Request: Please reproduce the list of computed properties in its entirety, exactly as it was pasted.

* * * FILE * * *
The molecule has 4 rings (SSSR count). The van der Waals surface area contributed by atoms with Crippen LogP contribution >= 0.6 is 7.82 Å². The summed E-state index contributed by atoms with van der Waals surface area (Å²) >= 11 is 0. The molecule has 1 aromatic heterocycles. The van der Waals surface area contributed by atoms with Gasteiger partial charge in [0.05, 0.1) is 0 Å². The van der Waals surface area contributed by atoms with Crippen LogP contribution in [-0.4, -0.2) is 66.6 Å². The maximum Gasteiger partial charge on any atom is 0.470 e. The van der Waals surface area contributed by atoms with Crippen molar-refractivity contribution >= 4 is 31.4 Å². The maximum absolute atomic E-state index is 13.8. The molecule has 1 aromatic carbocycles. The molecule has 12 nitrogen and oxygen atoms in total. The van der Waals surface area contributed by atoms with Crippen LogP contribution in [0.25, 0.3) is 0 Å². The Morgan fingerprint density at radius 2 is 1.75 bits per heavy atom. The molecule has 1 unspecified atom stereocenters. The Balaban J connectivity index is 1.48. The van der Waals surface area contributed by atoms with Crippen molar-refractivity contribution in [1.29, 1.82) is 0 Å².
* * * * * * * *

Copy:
The molecule has 4 rings (SSSR count). The van der Waals surface area contributed by atoms with Crippen LogP contribution >= 0.6 is 7.82 Å². The summed E-state index contributed by atoms with van der Waals surface area (Å²) >= 11 is 0. The molecule has 1 aromatic heterocycles. The van der Waals surface area contributed by atoms with Gasteiger partial charge in [0.05, 0.1) is 0 Å². The van der Waals surface area contributed by atoms with Crippen LogP contribution in [-0.4, -0.2) is 66.6 Å². The maximum Gasteiger partial charge on any atom is 0.470 e. The van der Waals surface area contributed by atoms with Crippen molar-refractivity contribution >= 4 is 31.4 Å². The maximum absolute atomic E-state index is 13.8. The molecule has 1 aromatic carbocycles. The molecule has 12 nitrogen and oxygen atoms in total. The van der Waals surface area contributed by atoms with Crippen LogP contribution in [0.25, 0.3) is 0 Å². The Morgan fingerprint density at radius 2 is 1.75 bits per heavy atom. The molecule has 1 unspecified atom stereocenters. The Balaban J connectivity index is 1.48. The van der Waals surface area contributed by atoms with Crippen molar-refractivity contribution in [1.29, 1.82) is 0 Å².